Soviet Russia
After the Second Great War, the Eurasian continent slowly began to recover. The Soviet Union was disbanded, its army reduced to security forces, and the government overseen by Allied Forces for several years. As soon as the occupants left, however, the Russians began secretly rebuilding their army in industrial plants and technology complexes hidden deep in the Ural Mountains and Siberia.

Russian generals revised their military doctrine as well, focusing on a mass produced yet durable mobile force. They rely on cybernetics, high tech conventional weaponry such as thermobaric missiles and an airforce that can fight head to head with any Allied nation. The result of the ban on rebuilding their nuclear arsenal (which was circumvented partly through the counter-espionage of the elite PsiCorps division - Soviets' trump card) is the development of weaponised seismic technology, further boltstering their ability to wreak carnage upon their enemies.

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Yugoslavia
Many were not pleased with the old monarchy in Yugoslavia, a country of many different nationalities and visions. After the war, with the tyrants toppled, a fresh democracy arose, but not without its own difficulties. With one party coming after another and nationalities fighting among themselves, the Serbian communists saw an opportunity. They organized a coup d'ètat and reunified Yugoslavia through force of willpower. Thanks to cooperation with Russia, the country grew in strength soon after.

Being aware that with Second Great War equipment they were easy prey, the Yugoslavian government put great emphasis on military research in its budget. Rejuvinating the as yet unrealised potential of Serbia's favourite son, Nikola Tesla, they were able to fulfill aspirations to arm themselves with his potent electrical and energy based weapons. The great leap in technology in many fields that followed even allowed Yugoslavia to construct civilian and military satellites, reaching orbit before their competitors in the ensuing space race.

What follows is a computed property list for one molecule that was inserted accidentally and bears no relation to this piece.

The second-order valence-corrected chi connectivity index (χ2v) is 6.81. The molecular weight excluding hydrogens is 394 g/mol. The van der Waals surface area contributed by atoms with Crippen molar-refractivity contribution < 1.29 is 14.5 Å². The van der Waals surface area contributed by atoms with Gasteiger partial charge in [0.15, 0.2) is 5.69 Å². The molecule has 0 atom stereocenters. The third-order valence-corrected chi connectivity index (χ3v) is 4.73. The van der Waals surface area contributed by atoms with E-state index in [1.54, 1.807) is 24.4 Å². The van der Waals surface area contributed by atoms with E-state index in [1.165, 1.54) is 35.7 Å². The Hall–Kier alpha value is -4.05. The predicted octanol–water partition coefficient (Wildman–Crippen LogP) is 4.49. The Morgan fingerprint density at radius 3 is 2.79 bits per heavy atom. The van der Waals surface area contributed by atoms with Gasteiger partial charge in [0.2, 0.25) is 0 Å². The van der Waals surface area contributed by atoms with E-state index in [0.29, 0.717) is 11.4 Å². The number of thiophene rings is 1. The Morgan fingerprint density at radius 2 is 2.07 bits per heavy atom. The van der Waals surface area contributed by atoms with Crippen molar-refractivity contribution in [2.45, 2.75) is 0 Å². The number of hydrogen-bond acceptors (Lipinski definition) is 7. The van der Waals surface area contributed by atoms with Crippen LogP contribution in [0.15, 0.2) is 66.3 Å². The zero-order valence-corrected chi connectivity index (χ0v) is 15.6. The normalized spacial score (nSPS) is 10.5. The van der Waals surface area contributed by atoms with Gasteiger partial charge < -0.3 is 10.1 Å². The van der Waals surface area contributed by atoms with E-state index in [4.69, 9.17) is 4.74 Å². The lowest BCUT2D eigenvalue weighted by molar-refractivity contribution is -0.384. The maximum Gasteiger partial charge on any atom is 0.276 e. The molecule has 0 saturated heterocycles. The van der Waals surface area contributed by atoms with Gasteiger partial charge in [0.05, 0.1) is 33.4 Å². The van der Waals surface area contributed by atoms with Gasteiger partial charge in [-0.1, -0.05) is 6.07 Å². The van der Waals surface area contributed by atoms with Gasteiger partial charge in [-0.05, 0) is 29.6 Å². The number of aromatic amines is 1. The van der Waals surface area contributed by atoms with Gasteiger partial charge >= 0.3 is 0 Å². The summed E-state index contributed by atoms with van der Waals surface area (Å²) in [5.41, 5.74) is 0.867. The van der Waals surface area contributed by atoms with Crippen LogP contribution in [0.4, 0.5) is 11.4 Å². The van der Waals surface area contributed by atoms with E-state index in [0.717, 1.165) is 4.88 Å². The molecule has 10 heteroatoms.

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Libyan Republic
Libya gained its independence from bankrupt Italy after the Second Great War but remained under heavy influence of the United States - who were mainly interested in North African oil fields. After years of exploitation, the people of the pseudo-colony had enough of the corruption and foreign control. The revolution, silently supported by Romanov's Russia, overthrew the sitting government and pushed US influence from their country.

The light of a people's revolution soon dimmed however as the newly empowered government sought rapid expansion of its domain over any regards for Human rights, overseeing the start of a slave labour campaign to rapidly mine the rich resources that awaited exploitation. What particularly caught Libyan military interest, however, was nuclear energy. They quickly bought plans for nuclear reactors from friendly Soviet Russia, in part due to their shared mistrust of the West. Nuclear waste proved to be an issue that couldn't be taken lightly though, therefore the Libyan army developed various nuclear-based munitions as a disposal method. Equipped with such deadly weapons, they are rightfully feared by those who previously opposed their independence.

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Confederation
The Confederation may be the least developed member of the Comintern in terms of industrial capacity, but it remains a very important ally never-the-less. After years of political pressure and blackmailing from their North American neighbours, South American socialists signed the Confederation Pact, uniting their nations into an unbreakable alliance defying the desires of the Western imperialists for a chaotic, dependent Latin sphere.

Due to limited military capability however, the Confederation primarily uses outdated conventional weaponry bought from their allies or seized from Western armed insurgents. The exception, however, is their helicopters, crafted by highly creative home grown engineers. This mobile airforce contributes greatly to the Confederation's resilience in suppressing often US ignited insurgencies and CIA driven terror campaigns. They rely on guerilla tactics and small independently operating groups to weaken their enemies so that their conscripted forces can finish them off.

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